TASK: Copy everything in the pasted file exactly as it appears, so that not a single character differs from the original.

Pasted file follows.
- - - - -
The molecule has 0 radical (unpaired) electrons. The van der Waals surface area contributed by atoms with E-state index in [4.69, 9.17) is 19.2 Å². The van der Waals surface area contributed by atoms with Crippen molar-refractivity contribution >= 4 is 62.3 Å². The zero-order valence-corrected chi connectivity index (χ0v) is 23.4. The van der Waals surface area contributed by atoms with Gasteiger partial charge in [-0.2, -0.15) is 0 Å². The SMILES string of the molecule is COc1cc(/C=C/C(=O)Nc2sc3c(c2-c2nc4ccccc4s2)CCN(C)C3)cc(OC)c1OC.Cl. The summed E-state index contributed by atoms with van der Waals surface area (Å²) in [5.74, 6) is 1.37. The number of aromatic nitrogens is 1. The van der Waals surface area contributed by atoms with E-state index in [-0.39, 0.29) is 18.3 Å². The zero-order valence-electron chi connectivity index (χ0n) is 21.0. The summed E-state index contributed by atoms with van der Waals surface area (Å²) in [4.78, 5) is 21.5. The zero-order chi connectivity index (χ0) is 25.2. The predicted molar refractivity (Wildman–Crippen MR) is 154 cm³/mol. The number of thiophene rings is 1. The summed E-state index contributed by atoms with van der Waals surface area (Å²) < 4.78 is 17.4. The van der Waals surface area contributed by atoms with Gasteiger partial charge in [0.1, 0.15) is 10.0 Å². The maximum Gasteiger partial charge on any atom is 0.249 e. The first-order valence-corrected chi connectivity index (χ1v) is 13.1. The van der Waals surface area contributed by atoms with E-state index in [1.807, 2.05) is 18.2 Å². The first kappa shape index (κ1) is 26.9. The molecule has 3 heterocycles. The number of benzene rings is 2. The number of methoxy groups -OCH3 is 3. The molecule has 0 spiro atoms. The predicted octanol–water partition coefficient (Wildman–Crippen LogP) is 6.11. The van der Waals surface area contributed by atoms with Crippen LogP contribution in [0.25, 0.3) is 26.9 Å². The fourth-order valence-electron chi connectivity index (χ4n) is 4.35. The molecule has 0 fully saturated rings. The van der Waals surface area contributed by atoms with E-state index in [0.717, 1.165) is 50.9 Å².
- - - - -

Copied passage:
The molecule has 0 radical (unpaired) electrons. The van der Waals surface area contributed by atoms with E-state index in [4.69, 9.17) is 19.2 Å². The van der Waals surface area contributed by atoms with Crippen molar-refractivity contribution >= 4 is 62.3 Å². The zero-order valence-corrected chi connectivity index (χ0v) is 23.4. The van der Waals surface area contributed by atoms with Gasteiger partial charge in [-0.2, -0.15) is 0 Å². The SMILES string of the molecule is COc1cc(/C=C/C(=O)Nc2sc3c(c2-c2nc4ccccc4s2)CCN(C)C3)cc(OC)c1OC.Cl. The summed E-state index contributed by atoms with van der Waals surface area (Å²) in [5.74, 6) is 1.37. The number of aromatic nitrogens is 1. The van der Waals surface area contributed by atoms with E-state index in [-0.39, 0.29) is 18.3 Å². The zero-order valence-electron chi connectivity index (χ0n) is 21.0. The summed E-state index contributed by atoms with van der Waals surface area (Å²) in [4.78, 5) is 21.5. The zero-order chi connectivity index (χ0) is 25.2. The predicted molar refractivity (Wildman–Crippen MR) is 154 cm³/mol. The number of thiophene rings is 1. The summed E-state index contributed by atoms with van der Waals surface area (Å²) < 4.78 is 17.4. The van der Waals surface area contributed by atoms with Gasteiger partial charge in [0.1, 0.15) is 10.0 Å². The maximum Gasteiger partial charge on any atom is 0.249 e. The first-order valence-corrected chi connectivity index (χ1v) is 13.1. The van der Waals surface area contributed by atoms with E-state index in [1.807, 2.05) is 18.2 Å². The first kappa shape index (κ1) is 26.9. The molecule has 3 heterocycles. The number of benzene rings is 2. The number of methoxy groups -OCH3 is 3. The molecule has 0 spiro atoms. The predicted octanol–water partition coefficient (Wildman–Crippen LogP) is 6.11. The van der Waals surface area contributed by atoms with Crippen LogP contribution in [0.25, 0.3) is 26.9 Å². The fourth-order valence-electron chi connectivity index (χ4n) is 4.35. The molecule has 0 fully saturated rings. The van der Waals surface area contributed by atoms with E-state index in [0.717, 1.165) is 50.9 Å².